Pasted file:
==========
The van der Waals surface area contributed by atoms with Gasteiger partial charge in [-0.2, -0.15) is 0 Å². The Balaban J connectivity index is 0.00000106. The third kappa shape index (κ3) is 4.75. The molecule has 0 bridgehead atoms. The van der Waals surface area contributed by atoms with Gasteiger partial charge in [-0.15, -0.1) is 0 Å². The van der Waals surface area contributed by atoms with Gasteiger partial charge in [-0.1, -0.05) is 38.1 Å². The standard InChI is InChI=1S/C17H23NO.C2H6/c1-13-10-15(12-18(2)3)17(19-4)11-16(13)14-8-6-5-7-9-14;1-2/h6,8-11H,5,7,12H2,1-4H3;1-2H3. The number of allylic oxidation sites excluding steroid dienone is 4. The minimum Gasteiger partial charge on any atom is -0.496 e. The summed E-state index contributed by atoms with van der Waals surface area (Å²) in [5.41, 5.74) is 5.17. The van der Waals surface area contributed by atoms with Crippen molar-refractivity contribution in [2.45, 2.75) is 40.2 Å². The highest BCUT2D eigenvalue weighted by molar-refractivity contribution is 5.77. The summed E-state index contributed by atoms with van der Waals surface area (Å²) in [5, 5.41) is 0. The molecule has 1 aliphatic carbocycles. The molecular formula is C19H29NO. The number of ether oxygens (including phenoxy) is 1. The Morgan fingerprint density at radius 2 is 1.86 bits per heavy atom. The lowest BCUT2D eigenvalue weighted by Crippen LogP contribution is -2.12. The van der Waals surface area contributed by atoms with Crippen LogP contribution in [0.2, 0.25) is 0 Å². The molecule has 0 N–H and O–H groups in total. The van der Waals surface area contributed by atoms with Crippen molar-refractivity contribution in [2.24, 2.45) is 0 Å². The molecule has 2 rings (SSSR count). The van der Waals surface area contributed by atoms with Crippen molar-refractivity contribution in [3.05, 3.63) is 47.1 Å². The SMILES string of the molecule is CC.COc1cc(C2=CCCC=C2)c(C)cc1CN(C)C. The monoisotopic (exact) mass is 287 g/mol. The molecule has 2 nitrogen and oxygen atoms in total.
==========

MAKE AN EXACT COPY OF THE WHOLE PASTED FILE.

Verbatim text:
The van der Waals surface area contributed by atoms with Gasteiger partial charge in [-0.2, -0.15) is 0 Å². The Balaban J connectivity index is 0.00000106. The third kappa shape index (κ3) is 4.75. The molecule has 0 bridgehead atoms. The van der Waals surface area contributed by atoms with Gasteiger partial charge in [-0.15, -0.1) is 0 Å². The van der Waals surface area contributed by atoms with Gasteiger partial charge in [-0.1, -0.05) is 38.1 Å². The standard InChI is InChI=1S/C17H23NO.C2H6/c1-13-10-15(12-18(2)3)17(19-4)11-16(13)14-8-6-5-7-9-14;1-2/h6,8-11H,5,7,12H2,1-4H3;1-2H3. The number of allylic oxidation sites excluding steroid dienone is 4. The minimum Gasteiger partial charge on any atom is -0.496 e. The summed E-state index contributed by atoms with van der Waals surface area (Å²) in [5.41, 5.74) is 5.17. The van der Waals surface area contributed by atoms with Crippen molar-refractivity contribution in [2.45, 2.75) is 40.2 Å². The highest BCUT2D eigenvalue weighted by molar-refractivity contribution is 5.77. The summed E-state index contributed by atoms with van der Waals surface area (Å²) in [5, 5.41) is 0. The molecule has 1 aliphatic carbocycles. The molecular formula is C19H29NO. The number of ether oxygens (including phenoxy) is 1. The Morgan fingerprint density at radius 2 is 1.86 bits per heavy atom. The lowest BCUT2D eigenvalue weighted by Crippen LogP contribution is -2.12. The van der Waals surface area contributed by atoms with Crippen LogP contribution in [0.2, 0.25) is 0 Å². The molecule has 0 N–H and O–H groups in total. The van der Waals surface area contributed by atoms with Crippen molar-refractivity contribution in [2.24, 2.45) is 0 Å². The molecule has 2 rings (SSSR count). The van der Waals surface area contributed by atoms with Crippen molar-refractivity contribution in [3.05, 3.63) is 47.1 Å². The SMILES string of the molecule is CC.COc1cc(C2=CCCC=C2)c(C)cc1CN(C)C. The monoisotopic (exact) mass is 287 g/mol. The molecule has 2 nitrogen and oxygen atoms in total.